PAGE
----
I went to my Lyme doc, today.
I basically begged him to switch my meds, for two reasons: the doxy makes me puke, and the metronidazole gives me an accent.
He pointed out that changing my abx would “throw the Lyme off,” which is honestly true, from what I understand, so I’m basically going to be taking cousins of the two abx I was on.
(As an aside, the “I FEEL SO FUCKING AWFUL” is a good sign that something’s dying with the introduction of the antibiotics, and while I know that intellectually, I can’t help but feel like I’m being gypped, somehow. Oh, well – I’ve had it for 16 years, I’m 30 years old, it’s not going to be a cakewalk.)
To replace the doxycycline, I will be taking azythromycin…I think 3 times a day, but honestly, I didn’t ask. I’m just relieved to not be taking the “you just ate? HERE, LET ME SHOW YOU YOUR DINNER, AGAIN” meds, any more. The doxy is also the reason I needed the parasol – I’ll still need it, and will use it (and love it, because HOW CAN YOU NOT LOVE THAT PARASOL?), but I won’t burn quite as easily on the Zithromax (Z-packs, bitches…same stuff, just a steady dose instead of the 5-day dealio you get for a sinus infection). Side effects include everything that regular antibiotics do – some stomach things, but hopefully not to the extent of the doxy, because holy crap, that was just miserable (I got used to puking through my nose – that should never happen, EVER).
(the above antibiotics attack intra-cellularly, meaning they go after the Lyme bacteria that’s loose and hanging around…I feel like I should explain why I’m taking more than one, since people have been kind of confused.)
To replace the metronidazole, I’m taking rifampin. This antibiotic is normally used for tuberculosis and pre-infections that lead to meningitis, and I’ll explain why that’s actually hilarious to me in a minute. This type of antibiotic is a “cyst-buster” – basically, the cysts that Lyme makes to reproduce while hiding out in my cells? These meds are supposed to scope them out and break them up, which makes swimming Lyme bacteria, which the above class of abx take care of. So they work together.
Anyway, if you’ve never heard of rifampin, the first side effect listed EVERYWHERE is that it turns your “tears, sputum, urine, and sweat either red or purple,” and this side effect? Is not harmful. It just happens. Hell, AD had to take it, and he said his pee looked like Tang (I won’t repeat the other thing said, as folks might not find it as funny as I did).
Note the word “sputum” – that’s what you cough up when you have wet coughs, for whatever reason. If it comes from your throat or lungs, it’s officially termed “sputum” – this includes both mucous and spit. Now…imagine that you have tuberculosis (which can cause you to cough up blood), and you’re given rifampin. You stop coughing up blood, but are now coughing up red mucous that’s colored by the medication. WTF, SCIENCE. Maybe it makes me a terrible person, but I laughed so hard when I made that connection.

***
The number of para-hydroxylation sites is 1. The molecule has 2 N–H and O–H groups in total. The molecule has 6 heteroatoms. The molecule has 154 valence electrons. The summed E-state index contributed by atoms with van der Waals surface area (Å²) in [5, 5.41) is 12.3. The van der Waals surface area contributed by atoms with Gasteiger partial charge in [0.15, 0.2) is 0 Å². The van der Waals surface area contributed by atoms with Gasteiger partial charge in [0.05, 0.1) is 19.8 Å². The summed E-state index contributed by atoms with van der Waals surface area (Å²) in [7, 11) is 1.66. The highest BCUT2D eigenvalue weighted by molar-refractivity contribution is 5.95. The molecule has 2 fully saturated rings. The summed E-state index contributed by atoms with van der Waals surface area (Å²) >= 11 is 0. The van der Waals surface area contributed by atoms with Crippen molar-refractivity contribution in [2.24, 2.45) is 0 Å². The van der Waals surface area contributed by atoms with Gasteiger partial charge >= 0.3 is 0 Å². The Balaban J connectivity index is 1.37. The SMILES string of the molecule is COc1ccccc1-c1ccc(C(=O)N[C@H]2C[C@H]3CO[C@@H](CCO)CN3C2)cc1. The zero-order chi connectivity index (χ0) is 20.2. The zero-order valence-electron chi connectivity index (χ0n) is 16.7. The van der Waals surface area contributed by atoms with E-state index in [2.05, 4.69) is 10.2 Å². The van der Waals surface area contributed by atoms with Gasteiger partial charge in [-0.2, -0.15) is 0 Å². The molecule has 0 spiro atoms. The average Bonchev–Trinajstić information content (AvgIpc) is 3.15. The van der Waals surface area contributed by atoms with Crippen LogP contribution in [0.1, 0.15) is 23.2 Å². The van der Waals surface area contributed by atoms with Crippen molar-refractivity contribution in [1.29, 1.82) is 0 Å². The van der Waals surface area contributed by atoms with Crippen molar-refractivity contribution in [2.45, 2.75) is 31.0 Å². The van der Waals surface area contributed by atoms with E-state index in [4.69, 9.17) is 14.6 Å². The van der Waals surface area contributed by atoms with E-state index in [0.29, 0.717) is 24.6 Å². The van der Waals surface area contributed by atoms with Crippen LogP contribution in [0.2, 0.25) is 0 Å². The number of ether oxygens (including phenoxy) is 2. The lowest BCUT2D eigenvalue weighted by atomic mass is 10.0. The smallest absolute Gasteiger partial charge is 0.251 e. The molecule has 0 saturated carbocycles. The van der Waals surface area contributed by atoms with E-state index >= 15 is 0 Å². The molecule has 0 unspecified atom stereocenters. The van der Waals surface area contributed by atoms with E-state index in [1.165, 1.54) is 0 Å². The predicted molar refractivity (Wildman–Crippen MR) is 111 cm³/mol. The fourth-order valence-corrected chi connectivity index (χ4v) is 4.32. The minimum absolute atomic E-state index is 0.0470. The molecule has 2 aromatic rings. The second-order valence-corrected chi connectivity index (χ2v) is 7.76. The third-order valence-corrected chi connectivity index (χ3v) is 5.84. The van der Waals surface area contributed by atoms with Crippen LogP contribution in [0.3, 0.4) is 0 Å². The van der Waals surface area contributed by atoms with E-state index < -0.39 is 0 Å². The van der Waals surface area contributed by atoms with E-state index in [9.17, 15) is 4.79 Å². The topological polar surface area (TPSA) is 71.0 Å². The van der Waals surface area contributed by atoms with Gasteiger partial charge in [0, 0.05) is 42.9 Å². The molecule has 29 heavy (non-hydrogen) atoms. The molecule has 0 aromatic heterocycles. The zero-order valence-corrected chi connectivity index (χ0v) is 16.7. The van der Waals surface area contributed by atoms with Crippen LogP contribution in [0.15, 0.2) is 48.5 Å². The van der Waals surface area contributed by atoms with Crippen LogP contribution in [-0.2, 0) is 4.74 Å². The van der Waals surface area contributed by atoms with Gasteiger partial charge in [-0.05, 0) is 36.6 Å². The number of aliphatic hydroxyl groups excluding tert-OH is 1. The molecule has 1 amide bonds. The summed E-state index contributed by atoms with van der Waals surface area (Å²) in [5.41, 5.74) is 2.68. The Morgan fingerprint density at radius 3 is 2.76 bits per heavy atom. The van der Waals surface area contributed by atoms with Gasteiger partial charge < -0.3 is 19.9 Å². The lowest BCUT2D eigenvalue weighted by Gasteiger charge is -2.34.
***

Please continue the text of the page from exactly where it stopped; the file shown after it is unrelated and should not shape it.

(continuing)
Also, due to the sweating thing, I’m going to be wearing a lot more black tee shirts. It’s not like I’ll be spending much of the 3 months I’m on the stuff outside, anyway – I’ll be recovering from surgery. But still – that shit stains.
My doctor’s first words when he mentioned the rifampin was that it might make me turn orange. I was like, “Say WHAT?” but I looked it up, and that’s actually a sign that you should STOP taking it, so that was his warning, I guess? It sticks with you. It’s kind of hard on the kidneys and liver (hence the coloring changes), but my liver’s a champ, so I’m more worried about edema, especially since I’m going to be in bed for a good bit of the time I’m on it.
I asked him about my diet during recovery, because when you’re bed-ridden, you don’t exactly have a lot of choices…convenience foods become, well, convenient for your care-givers, and after the first two weeks, I’ll be on my own in the middle of the day. Granted, I’ll probably be sleeping a lot, but still. Convenience food (stuff I can keep back here within easy reach) that meets my dietary needs is hard to come by (for example – Wheat Thins GIVE ME ECZEMA – I literally just found this out. WTF, LIFE, SERIOUSLY, GET A HOBBY – I mean, I should have known better, but eczema? Come ON).
My doctor said, “With everything else going on, I’m not even going to worry about your diet. You eat whatever makes you happy.”
I celebrated on the drive home with a Son of Baconator. And I’m not even a little bit ashamed. My stomach hurts a bit, though, because it was SO MUCH FOOD, and I’m used to kind of not eating a lot, and only really eating when I take my meds. I’ll have to be more careful after surgery, obviously, but the burger is MOSTLY in my wheelhouse…it’s just the bun that’s the problem. :-P
So…that’s my update. With changing meds come changing side effects, and with the surgery coming up, my Lyme doc is mostly concerned that I make it out alive before we continue my treatment in earnest, so he’s actually told me that if the surgeons say “no antibiotics after surgery,” that…well…my Lyme treatment is on hold. Alrighty, then.